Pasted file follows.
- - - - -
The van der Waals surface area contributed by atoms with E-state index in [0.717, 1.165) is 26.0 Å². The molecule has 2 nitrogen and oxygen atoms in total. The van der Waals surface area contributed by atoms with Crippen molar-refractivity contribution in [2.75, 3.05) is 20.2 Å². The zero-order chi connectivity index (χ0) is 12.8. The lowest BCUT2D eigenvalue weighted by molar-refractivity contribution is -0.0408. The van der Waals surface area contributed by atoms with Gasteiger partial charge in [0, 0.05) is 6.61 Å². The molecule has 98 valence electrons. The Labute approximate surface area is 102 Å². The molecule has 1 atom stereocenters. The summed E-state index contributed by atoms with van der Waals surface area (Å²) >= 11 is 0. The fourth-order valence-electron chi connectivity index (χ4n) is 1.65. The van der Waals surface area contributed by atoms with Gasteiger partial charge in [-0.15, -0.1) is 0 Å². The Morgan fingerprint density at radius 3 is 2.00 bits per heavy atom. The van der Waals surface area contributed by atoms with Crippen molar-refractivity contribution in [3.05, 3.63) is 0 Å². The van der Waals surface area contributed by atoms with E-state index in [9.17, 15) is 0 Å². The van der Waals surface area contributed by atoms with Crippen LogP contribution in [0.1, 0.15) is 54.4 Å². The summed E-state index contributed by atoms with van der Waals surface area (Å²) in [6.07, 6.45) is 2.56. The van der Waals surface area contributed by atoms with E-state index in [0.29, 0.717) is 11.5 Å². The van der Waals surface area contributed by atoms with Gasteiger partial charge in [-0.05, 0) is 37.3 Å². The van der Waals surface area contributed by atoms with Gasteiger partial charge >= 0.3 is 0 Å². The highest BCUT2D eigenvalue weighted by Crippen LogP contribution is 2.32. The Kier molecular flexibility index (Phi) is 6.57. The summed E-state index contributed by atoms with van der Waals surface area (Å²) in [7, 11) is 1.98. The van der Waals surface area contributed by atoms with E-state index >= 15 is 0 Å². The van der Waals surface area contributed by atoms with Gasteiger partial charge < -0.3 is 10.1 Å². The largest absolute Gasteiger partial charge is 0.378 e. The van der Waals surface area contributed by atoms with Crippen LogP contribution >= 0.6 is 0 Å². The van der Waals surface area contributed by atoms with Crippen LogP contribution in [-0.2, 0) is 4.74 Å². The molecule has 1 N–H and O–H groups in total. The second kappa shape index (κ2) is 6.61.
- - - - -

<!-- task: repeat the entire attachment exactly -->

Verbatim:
The van der Waals surface area contributed by atoms with E-state index in [0.717, 1.165) is 26.0 Å². The molecule has 2 nitrogen and oxygen atoms in total. The van der Waals surface area contributed by atoms with Crippen molar-refractivity contribution in [2.75, 3.05) is 20.2 Å². The zero-order chi connectivity index (χ0) is 12.8. The lowest BCUT2D eigenvalue weighted by molar-refractivity contribution is -0.0408. The van der Waals surface area contributed by atoms with Gasteiger partial charge in [0, 0.05) is 6.61 Å². The molecule has 98 valence electrons. The Labute approximate surface area is 102 Å². The molecule has 1 atom stereocenters. The summed E-state index contributed by atoms with van der Waals surface area (Å²) >= 11 is 0. The fourth-order valence-electron chi connectivity index (χ4n) is 1.65. The van der Waals surface area contributed by atoms with Gasteiger partial charge in [-0.15, -0.1) is 0 Å². The Morgan fingerprint density at radius 3 is 2.00 bits per heavy atom. The van der Waals surface area contributed by atoms with Crippen molar-refractivity contribution in [3.05, 3.63) is 0 Å². The van der Waals surface area contributed by atoms with E-state index in [9.17, 15) is 0 Å². The van der Waals surface area contributed by atoms with Crippen LogP contribution in [0.1, 0.15) is 54.4 Å². The summed E-state index contributed by atoms with van der Waals surface area (Å²) in [6.07, 6.45) is 2.56. The van der Waals surface area contributed by atoms with E-state index in [0.29, 0.717) is 11.5 Å². The van der Waals surface area contributed by atoms with Gasteiger partial charge in [-0.05, 0) is 37.3 Å². The van der Waals surface area contributed by atoms with Gasteiger partial charge >= 0.3 is 0 Å². The highest BCUT2D eigenvalue weighted by Crippen LogP contribution is 2.32. The Kier molecular flexibility index (Phi) is 6.57. The summed E-state index contributed by atoms with van der Waals surface area (Å²) in [7, 11) is 1.98. The van der Waals surface area contributed by atoms with E-state index >= 15 is 0 Å². The van der Waals surface area contributed by atoms with Gasteiger partial charge < -0.3 is 10.1 Å². The largest absolute Gasteiger partial charge is 0.378 e. The van der Waals surface area contributed by atoms with Crippen LogP contribution >= 0.6 is 0 Å². The van der Waals surface area contributed by atoms with Crippen LogP contribution in [-0.2, 0) is 4.74 Å². The molecule has 1 N–H and O–H groups in total. The second kappa shape index (κ2) is 6.61.